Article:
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  • Author or Editor: Heidi Houlberg Salomonsen x
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This article seeks to explain the frequency and tone of media attention for public organisations. Expectations are formulated on the impact of fundamental organisational features on the frequency and tone of coverage of public organisations. A fuzzy-set qualitative comparative analysis (fsQCA) is used to analyse the nuanced interplay between legal independence, primary task and organisational size. The results show that this configurational approach is necessary to understand which public organisations appear in the media and how. Legal independence, task and size do not operate independently, but combine in explaining the media attention for public organisations.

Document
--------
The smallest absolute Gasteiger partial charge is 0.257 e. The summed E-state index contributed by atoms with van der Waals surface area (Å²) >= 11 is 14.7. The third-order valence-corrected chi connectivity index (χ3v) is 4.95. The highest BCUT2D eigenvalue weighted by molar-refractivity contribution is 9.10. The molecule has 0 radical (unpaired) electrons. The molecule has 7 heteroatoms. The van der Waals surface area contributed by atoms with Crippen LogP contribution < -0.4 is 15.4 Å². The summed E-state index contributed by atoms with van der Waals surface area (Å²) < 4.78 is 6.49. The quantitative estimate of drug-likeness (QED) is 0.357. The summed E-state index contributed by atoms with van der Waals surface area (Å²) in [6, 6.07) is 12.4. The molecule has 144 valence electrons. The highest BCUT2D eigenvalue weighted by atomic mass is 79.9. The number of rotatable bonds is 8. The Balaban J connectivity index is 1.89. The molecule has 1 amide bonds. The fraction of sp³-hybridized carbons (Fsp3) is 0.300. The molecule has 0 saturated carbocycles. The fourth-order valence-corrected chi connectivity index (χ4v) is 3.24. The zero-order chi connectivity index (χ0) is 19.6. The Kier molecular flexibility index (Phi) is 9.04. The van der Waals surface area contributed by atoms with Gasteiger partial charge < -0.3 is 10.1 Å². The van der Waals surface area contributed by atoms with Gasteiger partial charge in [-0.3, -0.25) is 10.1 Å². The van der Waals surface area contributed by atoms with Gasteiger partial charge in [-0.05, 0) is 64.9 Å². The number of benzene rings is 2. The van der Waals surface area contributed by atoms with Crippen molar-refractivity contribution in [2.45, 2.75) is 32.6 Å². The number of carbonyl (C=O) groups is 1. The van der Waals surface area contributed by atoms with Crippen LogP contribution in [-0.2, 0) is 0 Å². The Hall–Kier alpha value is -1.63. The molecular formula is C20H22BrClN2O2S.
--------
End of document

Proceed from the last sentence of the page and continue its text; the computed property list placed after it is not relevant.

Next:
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This article offers results of a comparative case study into how pressures from the media translate into the involvement of senior civil servants (SCSs) in media management and how this is reflected in differentiated ways in politico-administrative relationships. It offers tentative explanations for these differences through the lens of ‘public service bargains’. Based upon a qualitative analysis of documents and 62 interviews with SCSs and advisers in Denmark, Sweden and the UK, the research found that: (i) media management, in some countries, generates an extension and an amplification of the normative expectations towards SCSs’ involvement in media management; (ii) this is accompanied by a revitalisation of the reflections from SCSs to balance their responsiveness to the minister with anonymity and neutrality when involved in media management; (iii) an extensive formal politicisation seems to curb pressures on SCSs’ anonymity and neutrality and their involvement in media management. These findings improve our knowledge of SCSs’ involvement in media management by raising crucial questions about the political neutrality of administrators, tendencies towards politicised governance and (more) interventionist political staffers – amid intensified pressures from the media on governments.

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